FF: Reading on the Road

We spent a lot of time on the road this past weekend, driving up to Conduit, in Utah, so I didn’t get as much reading done as I would have liked.  Still, audiobooks do help…

At Arches National Monument in Utah

At Arches National Monument in Utah

A reminder… The Friday Fragments feature lists of what I’ve read over the past week.  Most of the time I don’t include either short fiction or magazine articles.

The Fragments are not meant to be a recommendation list.  If you’re interested in a not-at-all-inclusive list, you can look on my website under Neat Stuff.

Once again, this is not a book review column.  It’s just a list with, maybe, a few opinions tossed in.

Recently Completed:

The House of Many Ways by Diana Wynne Jones.  Jim and I had listened to the first two “Howl” books on our last road trip, so this was our first choice for this trip.  Charmain is the sort of protagonist Diana Wynne Jones does very well – annoying yet still sympathetic.  And, as those of you who have read my Child of a Rainless Year know,  I love stories about weird houses.

In Progress:

Bluefeather Fellini by Max Evans.  I didn’t bring this one with me, so I’m not much further along.

Children of Dune by Frank Herbert.  The Dune panel at Conduit was fun, but the second half of this book is really dragging…

Conrad’s Fate by Diana Wynne Jones.  Audiobook.  This one also stayed at home, but I’ve resumed and am having a great deal of fun.

The Raven Boys by Maggie Stiefvater.  Audiobook.  I read this soon after it came out and loved it.  I used the trip to seduce Jim.  He’s completely hooked.  We’ll definitely make time to finish it this weekend.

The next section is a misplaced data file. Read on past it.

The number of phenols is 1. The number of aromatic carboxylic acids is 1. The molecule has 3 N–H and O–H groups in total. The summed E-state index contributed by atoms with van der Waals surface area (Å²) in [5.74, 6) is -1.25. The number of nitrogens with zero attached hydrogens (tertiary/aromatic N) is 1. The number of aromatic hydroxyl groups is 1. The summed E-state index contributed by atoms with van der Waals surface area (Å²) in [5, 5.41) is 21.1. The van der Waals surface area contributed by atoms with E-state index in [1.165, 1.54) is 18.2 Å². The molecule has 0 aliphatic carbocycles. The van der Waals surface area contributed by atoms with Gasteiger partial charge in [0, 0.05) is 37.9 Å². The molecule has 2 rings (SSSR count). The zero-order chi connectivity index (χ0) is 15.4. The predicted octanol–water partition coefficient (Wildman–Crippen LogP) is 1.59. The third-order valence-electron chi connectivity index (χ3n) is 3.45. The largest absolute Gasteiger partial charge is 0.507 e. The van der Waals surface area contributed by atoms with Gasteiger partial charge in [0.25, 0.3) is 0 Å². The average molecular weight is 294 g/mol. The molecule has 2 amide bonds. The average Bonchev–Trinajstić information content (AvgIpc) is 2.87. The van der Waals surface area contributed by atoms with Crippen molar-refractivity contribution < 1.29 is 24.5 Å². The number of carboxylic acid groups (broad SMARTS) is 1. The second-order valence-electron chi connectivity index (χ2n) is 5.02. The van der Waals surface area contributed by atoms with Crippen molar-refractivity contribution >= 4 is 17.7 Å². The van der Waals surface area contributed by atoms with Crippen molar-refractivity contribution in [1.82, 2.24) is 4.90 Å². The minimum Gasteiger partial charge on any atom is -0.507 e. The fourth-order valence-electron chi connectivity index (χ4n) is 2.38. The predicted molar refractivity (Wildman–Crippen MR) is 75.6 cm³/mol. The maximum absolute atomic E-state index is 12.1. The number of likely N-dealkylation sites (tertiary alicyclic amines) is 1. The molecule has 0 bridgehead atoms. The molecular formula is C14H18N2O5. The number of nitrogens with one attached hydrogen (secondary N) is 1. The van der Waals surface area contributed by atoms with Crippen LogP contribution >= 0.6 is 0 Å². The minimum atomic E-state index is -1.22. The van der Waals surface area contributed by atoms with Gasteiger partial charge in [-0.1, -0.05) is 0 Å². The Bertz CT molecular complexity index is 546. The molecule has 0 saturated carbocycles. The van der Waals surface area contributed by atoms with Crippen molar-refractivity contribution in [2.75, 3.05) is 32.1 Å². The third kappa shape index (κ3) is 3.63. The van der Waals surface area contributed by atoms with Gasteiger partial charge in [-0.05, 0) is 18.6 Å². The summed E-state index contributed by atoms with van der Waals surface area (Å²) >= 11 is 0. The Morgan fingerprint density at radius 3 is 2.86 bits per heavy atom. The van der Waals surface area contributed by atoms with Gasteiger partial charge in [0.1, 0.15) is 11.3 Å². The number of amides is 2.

Also:

Some of Roger Zelazny’s poetry.  As much as he loved his prose, poetry was Roger’s first writerly love.  I’ll be reading a couple of his at a celebration of his life this weekend in Santa Fe and found myself reading more than my “homework.”

That includes the ones he wrote for me – which I won’t be reading at the event.

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4 Responses to “FF: Reading on the Road”

  1. Jay M. Says:

    Recently Completed:
    So You Want to Be a Wizard – Diane Duane
    The Curious Affair at Styles – Agatha Christie (first Poirot novel)
    Persuasion – Jane Austen

    About to Begin:
    Whose Body? – Dorothy L. Sayers (first Lord Peter Wimsey novel)

    After That?
    Probably something F&SF because I’ll be in withdrawal.

  2. Paul Dellinger Says:

    Reading “The Ghost Riders” by Jim Griffin, an acquaintance up New England way who specializes in Texas Rangers novels. Jim Blawcyzk and Smoky McCue ride again.

  3. Chad Merkley Says:

    I read All the Light We Cannot See by Anthony Doerr. it’s a historical novel set in France and Germany during WW2, and it’s been very highly praised by all kinds of critics. My own thoughts about it are little complex. It’s a good book. I can’t really say I “liked” or “enjoyed” it, but it made me think about what that war might have been like. I think I’d call it “cathartic” in the Aristotelian sense. The use of language was great–awesome imagery, and a good sense of a foreign language in the dialogue without being stilted. The main characters are complex, realistic, and sympathetic. My major criticism would be to wonder if the book could be structured differently than the repeated flashbacks. This created a lot of dramatic tension, and made the book hard to put down, but it seems kind of a quick and easy way to do so. Additionally, the subplot involving the German gemologist seemed kind of bolted on afterward. The lives of the two main characters and historical events would have been more than enough to maintain the power of the novel. Overall, I was very impressed with this book and highly recommend it.

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